This leads to the second area of improvement: awards. Supervisors and senior leaders must improve their awards programs. Currently, the workforce does not feel awards are used to recognize superior work. Awards must be based on merit principles mutually understood by leaders and employees alike. These programs should be reviewed regularly, at least every few years, to ensure that supervisors, leaders and organizations are objectively awarding employees for greater-than-expected performance or to reinforce desired behaviors. This regular review should include both monetary and nonmonetary awards; it also should include the search for and consideration of adding new awards to the organization's award program. Leaders can reward employees with gift cards, find new ways to celebrate employee and team of the quarter recipients (a Stanley Cup-type rotating trophy) or find creative ways to include all employees in the award process. For example, leaders could install another mailbox next to their standard suggestion box that allows employees to submit a peer's name and accomplishment for award consideration. The possibilities for improvement are endless and only require a little creativity. Failure to improve the award programs not only cheapens the awards, it detracts from their motivational value.

Efforts to improve these two areas will improve the overall perceived motivation in the AAW. However, which area should be prioritized, and should leaders focus on monetary or nonmonetary incentives to award employees? The correct answer is likely that all have to be improved sooner rather than later, with a slight priority given to appreciation based on its relative importance in the MSPB study. Further research on this topic may shed additional light on the motivation preferences of the AAW, allowing leaders to focus their efforts on those motivators with the greatest potential for impact. Here, follow-up research directly querying the AAW and its supervisors to gauge the workforce's motivation preferences and the supervisors' perceptions of these preferences would be useful. Primary research of this type would serve three purposes. First, the results would offer a glimpse into the motivation preferences of the AAW. Second, the results would advance the dialogue related to the congruity or dissonance between supervisors' perceptions of their employees' motivation preferences and the employees' actual preferences. Finally, in terms of practical application, the results would provide AAW supervisors and senior leaders an assessment of what motivates the workforce and whether their actions are in line with those preferences. This assessment would allow supervisors and senior leaders to align their motivating behaviors to individual employee preferences to further enhance workforce motivation.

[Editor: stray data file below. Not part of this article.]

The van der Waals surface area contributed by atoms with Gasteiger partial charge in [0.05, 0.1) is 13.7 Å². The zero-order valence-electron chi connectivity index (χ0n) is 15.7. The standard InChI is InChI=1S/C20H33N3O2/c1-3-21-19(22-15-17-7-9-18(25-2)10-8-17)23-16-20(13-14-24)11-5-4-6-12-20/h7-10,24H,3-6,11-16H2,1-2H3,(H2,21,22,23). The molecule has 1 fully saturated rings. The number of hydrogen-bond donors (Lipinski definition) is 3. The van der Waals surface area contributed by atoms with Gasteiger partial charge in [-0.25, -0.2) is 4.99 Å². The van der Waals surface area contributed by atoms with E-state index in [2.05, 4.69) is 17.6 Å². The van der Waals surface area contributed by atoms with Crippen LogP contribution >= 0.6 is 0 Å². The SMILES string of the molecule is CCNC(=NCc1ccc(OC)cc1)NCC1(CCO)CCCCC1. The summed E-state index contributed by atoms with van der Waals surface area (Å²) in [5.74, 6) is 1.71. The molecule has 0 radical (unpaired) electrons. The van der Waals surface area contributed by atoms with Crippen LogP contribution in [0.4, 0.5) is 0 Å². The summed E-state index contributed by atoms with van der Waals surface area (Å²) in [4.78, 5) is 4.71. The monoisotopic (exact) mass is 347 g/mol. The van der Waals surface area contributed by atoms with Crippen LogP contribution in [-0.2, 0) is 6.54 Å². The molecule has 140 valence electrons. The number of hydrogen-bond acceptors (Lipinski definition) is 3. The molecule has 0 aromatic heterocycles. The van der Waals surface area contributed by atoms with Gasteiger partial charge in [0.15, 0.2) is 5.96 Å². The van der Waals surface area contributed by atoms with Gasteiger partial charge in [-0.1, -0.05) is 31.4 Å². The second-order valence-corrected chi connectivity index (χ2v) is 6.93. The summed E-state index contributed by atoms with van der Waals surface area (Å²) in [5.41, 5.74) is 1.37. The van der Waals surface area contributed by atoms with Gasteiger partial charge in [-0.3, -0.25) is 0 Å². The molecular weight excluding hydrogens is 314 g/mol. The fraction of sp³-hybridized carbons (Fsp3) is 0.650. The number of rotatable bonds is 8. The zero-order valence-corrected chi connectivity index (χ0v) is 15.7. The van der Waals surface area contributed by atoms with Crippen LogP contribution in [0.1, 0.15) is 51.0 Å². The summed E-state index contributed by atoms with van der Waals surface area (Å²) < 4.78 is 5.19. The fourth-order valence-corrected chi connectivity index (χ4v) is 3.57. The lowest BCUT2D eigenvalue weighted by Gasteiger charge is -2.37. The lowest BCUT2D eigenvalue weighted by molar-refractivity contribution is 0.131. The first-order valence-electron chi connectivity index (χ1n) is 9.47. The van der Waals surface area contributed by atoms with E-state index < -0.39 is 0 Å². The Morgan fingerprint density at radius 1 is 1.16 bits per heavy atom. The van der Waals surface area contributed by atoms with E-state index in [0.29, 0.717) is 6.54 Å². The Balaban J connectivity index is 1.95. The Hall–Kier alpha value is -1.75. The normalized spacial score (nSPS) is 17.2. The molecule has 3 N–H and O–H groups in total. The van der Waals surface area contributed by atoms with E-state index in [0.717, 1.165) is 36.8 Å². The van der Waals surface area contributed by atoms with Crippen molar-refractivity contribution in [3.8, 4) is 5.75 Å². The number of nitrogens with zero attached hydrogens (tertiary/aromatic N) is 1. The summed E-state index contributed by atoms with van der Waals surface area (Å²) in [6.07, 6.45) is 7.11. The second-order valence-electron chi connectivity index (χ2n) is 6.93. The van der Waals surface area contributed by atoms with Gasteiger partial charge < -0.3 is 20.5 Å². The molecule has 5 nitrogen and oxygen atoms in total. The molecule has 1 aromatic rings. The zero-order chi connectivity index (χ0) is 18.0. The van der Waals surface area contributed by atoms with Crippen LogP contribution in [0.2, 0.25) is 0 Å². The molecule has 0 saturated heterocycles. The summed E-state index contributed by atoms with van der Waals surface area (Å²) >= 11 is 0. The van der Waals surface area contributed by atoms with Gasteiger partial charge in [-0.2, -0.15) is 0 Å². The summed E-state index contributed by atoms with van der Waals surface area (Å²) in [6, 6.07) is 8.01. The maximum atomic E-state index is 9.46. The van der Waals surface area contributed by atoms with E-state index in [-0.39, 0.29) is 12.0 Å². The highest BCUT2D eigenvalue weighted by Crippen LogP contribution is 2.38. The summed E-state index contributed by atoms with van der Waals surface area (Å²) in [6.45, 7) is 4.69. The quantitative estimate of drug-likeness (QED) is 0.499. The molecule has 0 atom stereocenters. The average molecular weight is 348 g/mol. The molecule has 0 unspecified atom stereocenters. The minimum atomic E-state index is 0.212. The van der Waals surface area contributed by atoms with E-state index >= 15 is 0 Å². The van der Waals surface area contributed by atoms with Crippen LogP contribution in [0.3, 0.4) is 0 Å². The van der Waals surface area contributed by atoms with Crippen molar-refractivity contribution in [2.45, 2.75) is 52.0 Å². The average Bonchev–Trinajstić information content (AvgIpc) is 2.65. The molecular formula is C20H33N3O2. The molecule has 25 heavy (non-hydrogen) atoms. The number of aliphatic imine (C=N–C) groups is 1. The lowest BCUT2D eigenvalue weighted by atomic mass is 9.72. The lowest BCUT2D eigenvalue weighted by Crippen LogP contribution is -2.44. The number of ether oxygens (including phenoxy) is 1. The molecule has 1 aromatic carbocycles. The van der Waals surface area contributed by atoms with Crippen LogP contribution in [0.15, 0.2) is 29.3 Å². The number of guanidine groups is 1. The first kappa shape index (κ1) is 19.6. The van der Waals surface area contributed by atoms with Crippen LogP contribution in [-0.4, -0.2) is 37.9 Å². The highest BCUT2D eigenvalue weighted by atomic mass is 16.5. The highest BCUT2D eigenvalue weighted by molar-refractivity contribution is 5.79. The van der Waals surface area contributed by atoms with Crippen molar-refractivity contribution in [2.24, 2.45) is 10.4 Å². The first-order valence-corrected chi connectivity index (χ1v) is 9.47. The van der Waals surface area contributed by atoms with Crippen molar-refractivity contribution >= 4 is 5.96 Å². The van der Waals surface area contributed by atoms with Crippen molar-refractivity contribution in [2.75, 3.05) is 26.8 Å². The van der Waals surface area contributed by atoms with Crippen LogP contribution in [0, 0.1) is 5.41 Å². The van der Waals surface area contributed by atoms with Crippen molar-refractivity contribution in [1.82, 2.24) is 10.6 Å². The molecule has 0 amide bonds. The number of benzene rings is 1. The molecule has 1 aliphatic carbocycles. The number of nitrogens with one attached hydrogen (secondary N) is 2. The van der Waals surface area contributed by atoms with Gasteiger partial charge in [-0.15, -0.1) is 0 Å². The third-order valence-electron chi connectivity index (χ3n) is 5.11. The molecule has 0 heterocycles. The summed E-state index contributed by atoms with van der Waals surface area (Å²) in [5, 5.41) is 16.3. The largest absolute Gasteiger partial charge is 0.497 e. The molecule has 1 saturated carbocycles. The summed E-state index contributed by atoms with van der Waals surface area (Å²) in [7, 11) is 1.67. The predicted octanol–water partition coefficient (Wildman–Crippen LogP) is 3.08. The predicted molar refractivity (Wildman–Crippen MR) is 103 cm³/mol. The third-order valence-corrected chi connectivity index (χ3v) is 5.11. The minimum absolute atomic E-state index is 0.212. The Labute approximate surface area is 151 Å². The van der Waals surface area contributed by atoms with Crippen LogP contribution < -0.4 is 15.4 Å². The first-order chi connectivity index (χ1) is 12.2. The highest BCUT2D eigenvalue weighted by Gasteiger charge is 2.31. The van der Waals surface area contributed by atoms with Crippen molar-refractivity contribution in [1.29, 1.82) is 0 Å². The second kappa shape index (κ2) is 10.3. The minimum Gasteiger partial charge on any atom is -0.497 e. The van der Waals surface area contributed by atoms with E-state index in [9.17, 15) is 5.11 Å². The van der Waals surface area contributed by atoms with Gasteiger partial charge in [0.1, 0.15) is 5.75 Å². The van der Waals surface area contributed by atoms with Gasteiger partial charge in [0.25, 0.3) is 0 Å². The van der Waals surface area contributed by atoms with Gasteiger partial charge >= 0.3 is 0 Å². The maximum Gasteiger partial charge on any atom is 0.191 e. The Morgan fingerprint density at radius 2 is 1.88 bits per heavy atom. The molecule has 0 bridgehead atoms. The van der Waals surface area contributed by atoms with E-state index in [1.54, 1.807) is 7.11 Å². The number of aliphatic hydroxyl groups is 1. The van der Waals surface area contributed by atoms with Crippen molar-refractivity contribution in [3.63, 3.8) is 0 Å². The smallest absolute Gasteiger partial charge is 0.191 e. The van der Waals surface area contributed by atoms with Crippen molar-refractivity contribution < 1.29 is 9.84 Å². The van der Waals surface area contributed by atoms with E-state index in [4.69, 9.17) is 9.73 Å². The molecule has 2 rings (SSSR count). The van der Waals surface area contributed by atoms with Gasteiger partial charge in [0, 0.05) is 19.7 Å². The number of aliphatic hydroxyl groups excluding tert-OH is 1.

Army acquisition leaders are in the people business. Requirements documents, design specifications, contracts, acquisition plans and every other deliverable needs a person to make it happen. Think of it this way: replace the acronyms and file names on that giant acquisition chart we've all seen with names and faces, because all of those outputs rely on people. None of the proposed acquisition reforms are likely to change this reality. Army acquisition will always be reliant on its most important resource--the Army Acquisition Workforce. As DOD and the Army navigate possible reforms, senior leaders can find increased effectiveness and efficiencies in improving the ability of leaders at all levels to motivate the people around them.

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This article will be printed in the October -- December 2016 issue of Army AL&T magazine.

Related Links:

U.S. Army Acquisition Support Center

"Reforming Motivation" on USAASC

Army AL&T Magazine